|Ricardo Guzman, mayor of La Piedad, was killed while campaigning for President Felipe Calderon's sister [Reuters]
The mayor of La Piedad has been assassinated in a brazen drive-by shooting, one of more than two dozen Mexican mayors who have been murdered since 2006, the majority presumed victims of drug violence.
It was announced on Thursday that Ricardo Guzman, 45, died late night in an ambulance after being shot while handing out campaign fliers outside a fast-food restaurant. According to reports, a black SUV pulled up, a hand holding a pistol appeared at its window, and Guzman went down with a shot.
Guzman's killing raised new questions about organized crime's impact on Mexico's democracy, specifically the November 13 elections in the western state of Michoacan, where Guzman had been handing out campaign material for gubernatorial candidate Luisa Maria Calderon, the sister of President Felipe Calderon.
The three major political parties all say they have local candidates who have received some kind of pressure or threats in the Calderon family's home state, where the president launched his drug war five years ago.
Michoacan "appears to be the state that is most infected with narco-politics'', said Raymundo Riva Palacio, a political analyst and columnist.
The Calderons, like Guzman, are all in the conservative National Action Party, or PAN. When asked by local media on Thursday if she thought a drug gang may have been involved in Guzman's death, Calderon said "probably''.
"He stayed to defend his city from the incursion of organized groups, and his police force had suffered casualties,'' she said. "He told me 'I'm going to stay in my city, to protect it'.''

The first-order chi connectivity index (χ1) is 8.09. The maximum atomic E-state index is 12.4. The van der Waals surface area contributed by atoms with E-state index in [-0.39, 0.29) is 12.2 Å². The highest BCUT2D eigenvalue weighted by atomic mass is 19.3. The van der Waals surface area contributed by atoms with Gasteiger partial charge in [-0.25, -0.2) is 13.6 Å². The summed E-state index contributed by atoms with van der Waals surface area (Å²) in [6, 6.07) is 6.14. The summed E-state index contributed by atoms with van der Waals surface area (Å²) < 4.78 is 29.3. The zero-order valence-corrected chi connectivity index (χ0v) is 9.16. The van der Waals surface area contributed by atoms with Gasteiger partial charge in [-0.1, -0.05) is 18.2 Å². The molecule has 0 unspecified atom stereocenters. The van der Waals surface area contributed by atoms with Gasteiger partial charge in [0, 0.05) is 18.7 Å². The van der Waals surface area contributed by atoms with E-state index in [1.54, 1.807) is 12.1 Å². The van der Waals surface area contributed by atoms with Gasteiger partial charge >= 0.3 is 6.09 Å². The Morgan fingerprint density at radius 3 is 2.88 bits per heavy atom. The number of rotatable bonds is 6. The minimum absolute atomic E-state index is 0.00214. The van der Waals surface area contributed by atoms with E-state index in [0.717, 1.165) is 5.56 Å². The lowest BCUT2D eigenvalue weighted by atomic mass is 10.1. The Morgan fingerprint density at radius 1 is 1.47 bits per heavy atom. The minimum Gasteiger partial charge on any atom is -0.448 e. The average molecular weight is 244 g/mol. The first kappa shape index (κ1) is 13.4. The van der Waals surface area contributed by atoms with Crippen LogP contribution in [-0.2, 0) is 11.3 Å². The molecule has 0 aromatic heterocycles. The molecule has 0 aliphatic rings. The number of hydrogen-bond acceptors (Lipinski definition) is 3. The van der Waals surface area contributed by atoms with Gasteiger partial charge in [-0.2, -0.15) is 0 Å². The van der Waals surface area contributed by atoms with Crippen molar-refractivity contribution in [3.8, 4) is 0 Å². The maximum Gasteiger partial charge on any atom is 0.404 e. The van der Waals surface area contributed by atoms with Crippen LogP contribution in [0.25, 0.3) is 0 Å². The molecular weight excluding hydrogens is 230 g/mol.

Gunmen killed La Piedad police chief Jose Luis Guerrero in March, just a couple of months after he took the job; shell casings from AK-47 assault rifles, the cartels' favoured weapon, were found littered at the scene.
His successor, Miguel Angel Rosas Perez, was recruited from the better-trained federal police, but he too came under attack in July, when more than 40 armed men pulled up to his police station in a 10-vehicle convoy, sprayed his station with gunfire, and then lobbed hand grenades at it.
Although he survived, at least six municipal police chiefs have been killed in Michoacan in 2011. Twenty-five mayors have been killed throughout Mexico since December 2006, when the drug war began.
Drug cartels have "been very active'' in the area around the city of about 100,000 on a key transit route where the territory of three gangs intersect: the Zetas, The Knights Templar and the Jalisco New Generation.
La Piedad has been hit deeply by the violence, said municipal policeman Jose Castro. The local force beefed up security on Thursday for Guzman's funeral, which was attended by top PAN political figures.
Castro called the mayor "someone who really looked out for people, who was really dedicated to his work'.' He also said groups of drug cartel gunmen roamed the outskirts of the township.
Javier Lozano, Labour secretary, had few doubts about what the effects of Guzman's killing would be. In his Twitter account, Lozano wrote, "`this cowardly crime seeks to discourage citizens from voting in the November 13 elections''.